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The drive train has no idea of what tread design is on the tire. All it knows is how many revolutions per mile the tire makes. How many revs is determined by the rolling diameter of the tire. It's recommended to replace all 4 so that all 4 have the same rolling diameter. There could be some handling differences with "missmatched" tires but if it's basically the same kind of tire and tread design it's not going to be enough difference to matter (other than tread depth) unless you are auto-crossing or racing. You can look up the revs/mile on sites like tirerack.com for various tires. If the tread depths are within a couple of 32's you should be fine if the revs/mile when new is essentially the same. It would not be usual for a worn set of "matched" tires to vary 2 to 4 32's between the 4 tires. IMHO people are way overthinking this. Naturally the people who sell tires are going to want to sell you four of them instead of two.
 

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Jim in PA, the OP's questions was rather generic for a MY11-MY20 Grand Cherokee specific sub-forum, every answer posted, including yours, was in general terms, that is why I responsed as I did. I apologize if I over stepped.
 

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The drive train has no idea of what tread design is on the tire. All it knows is how many revolutions per mile the tire makes. How many revs is determined by the rolling diameter of the tire. It's recommended to replace all 4 so that all 4 have the same rolling diameter. There could be some handling differences with "missmatched" tires but if it's basically the same kind of tire and tread design it's not going to be enough difference to matter (other than tread depth) unless you are auto-crossing or racing. You can look up the revs/mile on sites like tirerack.com for various tires. If the tread depths are within a couple of 32's you should be fine if the revs/mile when new is essentially the same. It would not be usual for a worn set of "matched" tires to vary 2 to 4 32's between the 4 tires. IMHO people are way overthinking this. Naturally the people who sell tires are going to want to sell you four of them instead of two.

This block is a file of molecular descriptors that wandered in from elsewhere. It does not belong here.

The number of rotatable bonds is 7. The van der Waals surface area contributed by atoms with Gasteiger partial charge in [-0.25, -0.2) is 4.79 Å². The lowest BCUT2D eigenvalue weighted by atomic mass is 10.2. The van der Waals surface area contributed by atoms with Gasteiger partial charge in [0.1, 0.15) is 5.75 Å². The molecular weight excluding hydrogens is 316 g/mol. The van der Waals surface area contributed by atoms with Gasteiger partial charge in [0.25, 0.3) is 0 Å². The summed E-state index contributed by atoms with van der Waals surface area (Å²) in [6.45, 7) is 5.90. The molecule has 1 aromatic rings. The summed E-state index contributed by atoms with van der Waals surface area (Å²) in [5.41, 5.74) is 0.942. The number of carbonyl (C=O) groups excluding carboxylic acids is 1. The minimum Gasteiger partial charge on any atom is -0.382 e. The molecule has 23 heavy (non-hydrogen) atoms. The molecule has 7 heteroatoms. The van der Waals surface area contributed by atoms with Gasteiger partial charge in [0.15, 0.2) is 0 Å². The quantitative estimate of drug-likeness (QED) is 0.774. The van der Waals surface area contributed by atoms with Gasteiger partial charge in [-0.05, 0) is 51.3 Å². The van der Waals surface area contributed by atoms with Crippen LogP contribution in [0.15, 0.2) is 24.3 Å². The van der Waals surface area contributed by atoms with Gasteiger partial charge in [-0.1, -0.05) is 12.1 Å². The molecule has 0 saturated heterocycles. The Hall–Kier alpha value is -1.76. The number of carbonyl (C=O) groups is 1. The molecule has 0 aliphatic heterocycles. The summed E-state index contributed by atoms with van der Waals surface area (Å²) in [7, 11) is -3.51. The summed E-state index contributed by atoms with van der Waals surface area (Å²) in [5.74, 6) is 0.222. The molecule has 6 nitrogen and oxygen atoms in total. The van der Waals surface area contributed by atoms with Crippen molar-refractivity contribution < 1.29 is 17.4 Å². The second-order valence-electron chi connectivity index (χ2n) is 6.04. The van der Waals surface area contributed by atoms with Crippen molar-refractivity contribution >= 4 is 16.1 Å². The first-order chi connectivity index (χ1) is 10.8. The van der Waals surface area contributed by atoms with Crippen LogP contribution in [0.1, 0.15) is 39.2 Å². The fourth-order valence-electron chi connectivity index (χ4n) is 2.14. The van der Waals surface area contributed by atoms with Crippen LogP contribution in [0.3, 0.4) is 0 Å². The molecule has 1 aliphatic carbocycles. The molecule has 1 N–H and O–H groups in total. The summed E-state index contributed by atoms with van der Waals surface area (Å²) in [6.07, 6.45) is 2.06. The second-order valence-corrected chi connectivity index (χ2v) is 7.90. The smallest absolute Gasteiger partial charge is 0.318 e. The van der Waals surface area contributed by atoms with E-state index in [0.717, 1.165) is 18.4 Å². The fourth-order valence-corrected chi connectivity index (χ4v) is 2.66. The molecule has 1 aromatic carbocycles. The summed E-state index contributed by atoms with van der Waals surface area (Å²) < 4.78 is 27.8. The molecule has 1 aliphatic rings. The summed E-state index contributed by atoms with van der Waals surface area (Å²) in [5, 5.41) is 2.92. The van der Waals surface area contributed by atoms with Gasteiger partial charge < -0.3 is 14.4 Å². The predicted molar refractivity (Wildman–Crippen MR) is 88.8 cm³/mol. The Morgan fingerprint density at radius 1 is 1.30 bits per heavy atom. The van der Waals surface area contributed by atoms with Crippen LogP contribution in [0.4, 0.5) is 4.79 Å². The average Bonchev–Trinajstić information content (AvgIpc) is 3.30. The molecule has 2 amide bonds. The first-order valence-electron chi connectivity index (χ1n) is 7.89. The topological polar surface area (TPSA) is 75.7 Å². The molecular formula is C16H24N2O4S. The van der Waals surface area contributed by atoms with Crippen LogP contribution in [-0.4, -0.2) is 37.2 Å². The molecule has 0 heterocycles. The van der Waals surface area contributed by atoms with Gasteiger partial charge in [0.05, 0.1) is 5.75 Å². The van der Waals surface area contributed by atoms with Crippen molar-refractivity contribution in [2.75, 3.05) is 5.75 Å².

Even if two different makes and models of a tire happened to be made the exact same size, would the rolling diameter be the same at the exact same tire pressures? Are the sidewalls the same stiffness? Do the tires flex the same? Do they have the same number of nylon and steel belts? All of these factors can add up to well over an inch in rolling diameter and be different when measured static or at speed.